Termites vs Carpenter Ants

Termite vs Carpenter Ant

As a homeowner, the last thing you want is structural damage to your home. It’s important to know the difference between termites vs carpenter ants. Unfortunately, both termites and carpenter ants can cause significant structural damage if left unchecked. But how can you tell which one you are dealing with? While these insects are similar in appearance and behavior, there are several easily identifiable differences between the two, and infestations are handled and treated differently.

At ProActive Pest Management, we are experts in identifying and treating wood destroying ants, and we’re happy to refer out to a licensed termite exterminator. Read on to learn more about the differences between ants and termites and learn to identify the signs they leave behind around your home.

What’s the Difference Between Termites and Carpenter Ants?

Both termites and carpenter ants are capable of causing structural damage to your home or business by chewing through damp wood. Both are winged in their reproductive phase, during which point they are called “swarmers.”  It is at this stage that the two insects look most similar.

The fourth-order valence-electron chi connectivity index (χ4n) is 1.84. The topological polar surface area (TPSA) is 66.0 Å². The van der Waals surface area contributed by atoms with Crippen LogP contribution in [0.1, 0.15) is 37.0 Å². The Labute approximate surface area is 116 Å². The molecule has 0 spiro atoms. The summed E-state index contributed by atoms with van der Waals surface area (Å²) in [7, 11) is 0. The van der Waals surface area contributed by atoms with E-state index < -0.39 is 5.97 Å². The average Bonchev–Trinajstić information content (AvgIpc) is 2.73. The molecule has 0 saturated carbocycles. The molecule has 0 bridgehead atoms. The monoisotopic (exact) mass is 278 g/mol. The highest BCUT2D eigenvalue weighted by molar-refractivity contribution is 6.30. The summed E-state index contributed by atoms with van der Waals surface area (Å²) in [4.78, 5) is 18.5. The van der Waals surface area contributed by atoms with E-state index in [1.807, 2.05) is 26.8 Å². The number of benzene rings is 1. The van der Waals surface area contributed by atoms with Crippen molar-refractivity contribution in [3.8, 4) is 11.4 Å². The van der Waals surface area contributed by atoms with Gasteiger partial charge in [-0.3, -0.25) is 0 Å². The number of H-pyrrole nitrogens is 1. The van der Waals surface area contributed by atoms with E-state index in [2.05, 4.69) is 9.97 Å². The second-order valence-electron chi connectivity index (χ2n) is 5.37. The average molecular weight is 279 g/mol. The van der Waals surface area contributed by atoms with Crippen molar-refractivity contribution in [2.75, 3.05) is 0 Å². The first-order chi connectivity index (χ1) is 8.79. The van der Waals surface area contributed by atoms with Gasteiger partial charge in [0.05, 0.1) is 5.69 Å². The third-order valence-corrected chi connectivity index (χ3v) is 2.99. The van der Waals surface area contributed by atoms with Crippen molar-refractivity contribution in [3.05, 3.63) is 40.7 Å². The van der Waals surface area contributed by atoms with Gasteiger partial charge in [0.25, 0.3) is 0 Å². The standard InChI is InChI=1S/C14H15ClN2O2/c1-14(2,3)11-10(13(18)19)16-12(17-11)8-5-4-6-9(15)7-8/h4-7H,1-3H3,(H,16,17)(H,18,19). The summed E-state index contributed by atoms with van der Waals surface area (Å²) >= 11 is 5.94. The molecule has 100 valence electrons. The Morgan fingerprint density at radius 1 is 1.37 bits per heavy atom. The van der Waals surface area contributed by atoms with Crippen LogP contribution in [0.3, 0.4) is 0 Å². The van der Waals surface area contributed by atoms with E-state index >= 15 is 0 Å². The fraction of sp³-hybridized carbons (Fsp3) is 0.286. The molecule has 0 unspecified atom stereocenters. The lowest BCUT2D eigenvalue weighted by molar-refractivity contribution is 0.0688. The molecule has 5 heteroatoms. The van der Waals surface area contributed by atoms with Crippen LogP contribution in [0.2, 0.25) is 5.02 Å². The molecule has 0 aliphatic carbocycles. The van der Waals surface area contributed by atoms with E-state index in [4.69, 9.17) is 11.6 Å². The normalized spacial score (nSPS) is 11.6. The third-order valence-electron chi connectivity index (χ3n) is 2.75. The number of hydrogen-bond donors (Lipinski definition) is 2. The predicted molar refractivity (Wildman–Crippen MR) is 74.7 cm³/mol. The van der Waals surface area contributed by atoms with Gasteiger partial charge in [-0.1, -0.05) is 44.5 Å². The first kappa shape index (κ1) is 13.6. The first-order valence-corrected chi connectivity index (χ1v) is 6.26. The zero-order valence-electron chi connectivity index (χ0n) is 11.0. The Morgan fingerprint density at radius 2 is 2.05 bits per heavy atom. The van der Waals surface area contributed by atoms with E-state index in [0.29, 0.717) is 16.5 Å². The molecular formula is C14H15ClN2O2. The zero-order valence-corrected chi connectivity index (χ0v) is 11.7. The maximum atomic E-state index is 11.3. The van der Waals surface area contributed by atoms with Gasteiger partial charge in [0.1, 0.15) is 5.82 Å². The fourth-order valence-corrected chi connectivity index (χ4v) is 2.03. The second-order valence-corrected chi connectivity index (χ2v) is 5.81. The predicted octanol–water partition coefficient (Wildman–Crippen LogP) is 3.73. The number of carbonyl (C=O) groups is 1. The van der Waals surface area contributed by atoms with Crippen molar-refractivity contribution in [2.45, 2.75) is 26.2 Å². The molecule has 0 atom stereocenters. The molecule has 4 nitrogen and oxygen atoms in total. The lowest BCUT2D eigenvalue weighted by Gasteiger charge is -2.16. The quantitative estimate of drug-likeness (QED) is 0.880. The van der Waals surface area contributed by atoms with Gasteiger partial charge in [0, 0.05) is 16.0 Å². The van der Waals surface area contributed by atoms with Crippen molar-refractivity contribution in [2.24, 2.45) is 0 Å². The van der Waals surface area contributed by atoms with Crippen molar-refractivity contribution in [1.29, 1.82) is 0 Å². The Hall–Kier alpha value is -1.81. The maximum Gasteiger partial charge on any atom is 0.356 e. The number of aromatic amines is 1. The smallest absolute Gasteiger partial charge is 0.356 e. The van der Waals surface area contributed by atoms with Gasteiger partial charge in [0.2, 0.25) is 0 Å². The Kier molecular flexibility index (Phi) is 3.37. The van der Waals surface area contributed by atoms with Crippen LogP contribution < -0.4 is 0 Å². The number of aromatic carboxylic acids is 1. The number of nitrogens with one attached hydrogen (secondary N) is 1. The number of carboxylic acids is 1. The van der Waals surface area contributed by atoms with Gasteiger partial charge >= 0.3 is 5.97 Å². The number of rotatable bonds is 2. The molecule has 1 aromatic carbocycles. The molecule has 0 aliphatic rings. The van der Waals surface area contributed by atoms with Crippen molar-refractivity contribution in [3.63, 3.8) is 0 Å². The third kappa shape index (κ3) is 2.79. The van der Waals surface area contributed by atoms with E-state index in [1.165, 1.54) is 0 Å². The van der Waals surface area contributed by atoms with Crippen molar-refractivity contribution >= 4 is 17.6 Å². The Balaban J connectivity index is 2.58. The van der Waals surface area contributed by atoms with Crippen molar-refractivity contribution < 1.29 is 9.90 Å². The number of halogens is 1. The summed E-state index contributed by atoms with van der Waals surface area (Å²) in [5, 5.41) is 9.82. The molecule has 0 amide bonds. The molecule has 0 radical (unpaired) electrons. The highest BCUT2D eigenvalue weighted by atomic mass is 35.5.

If you are physically seeing what you think could be a carpenter ant or termite, odds are that you are looking at a carpenter ant, as they are more commonly found in the Midwest and frequently send scouts out to forage around and inside homes even if the colony is further away. Termites favor more humid conditions and are much more reclusive, rarely leaving the walls that provide them with food and shelter at the same time.

Though these two insects have a lot in common, both in the way they behave as well as the damage they cause, there are several simple ways to tell them apart. These differences can be spotted in three main places on each insect: the antennae, the body segments, and the wings (if they are present). 

Identifying Carpenter Ants

Identifying Carpenter Ants

Carpenter ants are large and dull black or occasionally red-colored, reaching around half an inch in length. Most ants are shiny and smaller. So, this is a good indicator you are looking at a carpenter ant already if you have found a large but not shiny ant. They have three distinct body segments–the head, abdomen, and thorax. Their antennae are bent at a 45-degree angle. And their wings, if present, will be two pairs that are differently sized–their forewings are larger than their hindwings. Notice the bent antennae, three distinct body segments, and two sets of differently sized wings in the picture below of a male swarmer carpenter ant.

Identifying Termites

Identifying Termites